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Submission + - SPAM: Québec politician vows to nationalize internet

Pig Hogger writes: Québec (Canada) official opposition Parti-Québécois leadership candidate Martine Ouellet says that she would nationalize ISPs if they fail to be able to deliver consistent high-speed (in the gigabit range) for an affordable price.
It is, however, doubtful that they would be able to achieve this, because in Canada, telecommunications are solely regulated by the federal government.
But, nevertheless, it’s a good acknowledgement that Internet is being recognized as a necessity.

Link to Original Source

Submission + - SPAM: Canadian Medical Association completes divestment from fossil fuels

mdsolar writes: The Canadian Medical Association’s General Council, held last week in Vancouver, may well be remembered as the moment that Canadian MDs made climate change — dubbed “the biggest health threat of the 21st century” by the World Health Organization — a priority.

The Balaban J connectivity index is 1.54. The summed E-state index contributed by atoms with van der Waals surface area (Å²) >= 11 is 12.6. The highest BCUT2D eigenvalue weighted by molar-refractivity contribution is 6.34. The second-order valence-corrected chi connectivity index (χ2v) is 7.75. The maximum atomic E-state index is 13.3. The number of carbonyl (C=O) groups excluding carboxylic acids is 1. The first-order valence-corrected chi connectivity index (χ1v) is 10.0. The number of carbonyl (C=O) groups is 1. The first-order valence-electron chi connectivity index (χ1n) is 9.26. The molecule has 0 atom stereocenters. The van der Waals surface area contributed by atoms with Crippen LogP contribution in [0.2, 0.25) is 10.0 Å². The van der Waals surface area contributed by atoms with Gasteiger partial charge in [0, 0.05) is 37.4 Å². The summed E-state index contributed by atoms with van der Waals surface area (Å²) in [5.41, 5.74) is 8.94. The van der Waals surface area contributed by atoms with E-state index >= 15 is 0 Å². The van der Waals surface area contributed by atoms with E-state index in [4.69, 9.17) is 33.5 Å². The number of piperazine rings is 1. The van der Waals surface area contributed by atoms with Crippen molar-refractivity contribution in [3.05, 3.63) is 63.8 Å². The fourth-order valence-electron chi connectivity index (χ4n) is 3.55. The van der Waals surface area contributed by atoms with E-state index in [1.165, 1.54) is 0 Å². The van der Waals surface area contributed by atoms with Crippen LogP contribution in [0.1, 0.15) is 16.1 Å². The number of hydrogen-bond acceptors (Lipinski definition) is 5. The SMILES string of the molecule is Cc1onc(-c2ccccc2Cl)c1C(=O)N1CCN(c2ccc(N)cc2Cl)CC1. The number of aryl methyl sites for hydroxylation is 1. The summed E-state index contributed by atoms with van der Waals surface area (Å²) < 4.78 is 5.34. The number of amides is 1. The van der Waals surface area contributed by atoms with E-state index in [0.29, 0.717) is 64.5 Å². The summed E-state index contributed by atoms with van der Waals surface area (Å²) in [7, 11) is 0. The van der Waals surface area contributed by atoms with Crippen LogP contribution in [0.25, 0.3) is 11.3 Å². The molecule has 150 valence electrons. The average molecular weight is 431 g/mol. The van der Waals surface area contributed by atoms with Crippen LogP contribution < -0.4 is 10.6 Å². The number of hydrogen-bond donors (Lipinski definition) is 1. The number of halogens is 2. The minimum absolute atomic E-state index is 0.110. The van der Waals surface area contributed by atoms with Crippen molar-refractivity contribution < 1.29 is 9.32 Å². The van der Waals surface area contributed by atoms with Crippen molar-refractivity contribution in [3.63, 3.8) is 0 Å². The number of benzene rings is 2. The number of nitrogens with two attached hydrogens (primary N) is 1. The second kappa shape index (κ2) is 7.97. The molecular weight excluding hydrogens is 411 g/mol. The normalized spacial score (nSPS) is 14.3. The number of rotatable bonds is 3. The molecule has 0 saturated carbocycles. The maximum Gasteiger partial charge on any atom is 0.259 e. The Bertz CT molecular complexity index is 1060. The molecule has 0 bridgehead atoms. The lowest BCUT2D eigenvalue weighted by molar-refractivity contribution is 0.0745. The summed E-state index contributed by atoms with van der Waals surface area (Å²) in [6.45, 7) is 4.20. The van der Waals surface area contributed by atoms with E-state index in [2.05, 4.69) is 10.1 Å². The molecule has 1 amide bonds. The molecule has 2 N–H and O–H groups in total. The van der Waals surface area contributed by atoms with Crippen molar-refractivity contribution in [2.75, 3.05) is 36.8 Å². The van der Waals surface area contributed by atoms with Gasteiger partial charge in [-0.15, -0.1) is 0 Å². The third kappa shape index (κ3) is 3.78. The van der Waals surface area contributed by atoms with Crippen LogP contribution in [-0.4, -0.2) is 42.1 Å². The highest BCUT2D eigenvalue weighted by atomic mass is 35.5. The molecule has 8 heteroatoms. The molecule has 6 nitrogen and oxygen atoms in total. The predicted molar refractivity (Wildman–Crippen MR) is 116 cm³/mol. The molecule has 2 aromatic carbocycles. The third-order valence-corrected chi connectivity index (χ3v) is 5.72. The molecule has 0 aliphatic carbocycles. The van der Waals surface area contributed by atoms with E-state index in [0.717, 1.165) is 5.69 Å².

First, the diagnosis of climate change as a health emergency was laid out in detail by one of Canada’s most well-respected doctors, Dr. James Orbinski, who accepted the Nobel Peace Prize on behalf of Doctors Without Borders (Médecins Sans Frontières) in 1999. The Canadian Medical Association then confirmed it had in fact completed the divestment of its organizational funds from fossil fuels.

The meeting kicked off with a keynote address by Dr. Orbinski, one of Canada’s most noted humanitarians. “There is no question that climate change is the biggest health threat of our time,” he said, adding that "we cannot possibly live, we cannot possibly survive, we cannot possibly thrive” without a functioning biosphere. He spoke of the disproportionate impacts on Canada’s North, where temperature increases are already in the range of three degrees Celsius, and about the risks of extreme weather, wildfires, flooding and changing patterns of infectious disease.

One of the most passionate moments of Dr. Orbinski’s speech came when he was discussing the malnutrition and food-security risks of climate change.

“In 2011, climate-change driven drought affected 13 million people and 500,000 people died, in the Horn of Africa. This is utterly unacceptable," he said. "That we simply know this and we allow it to continue. It requires that we see ourselves differently in relation to others in the world. This is the consequence of climate change. It is profound and it is utterly unacceptable.“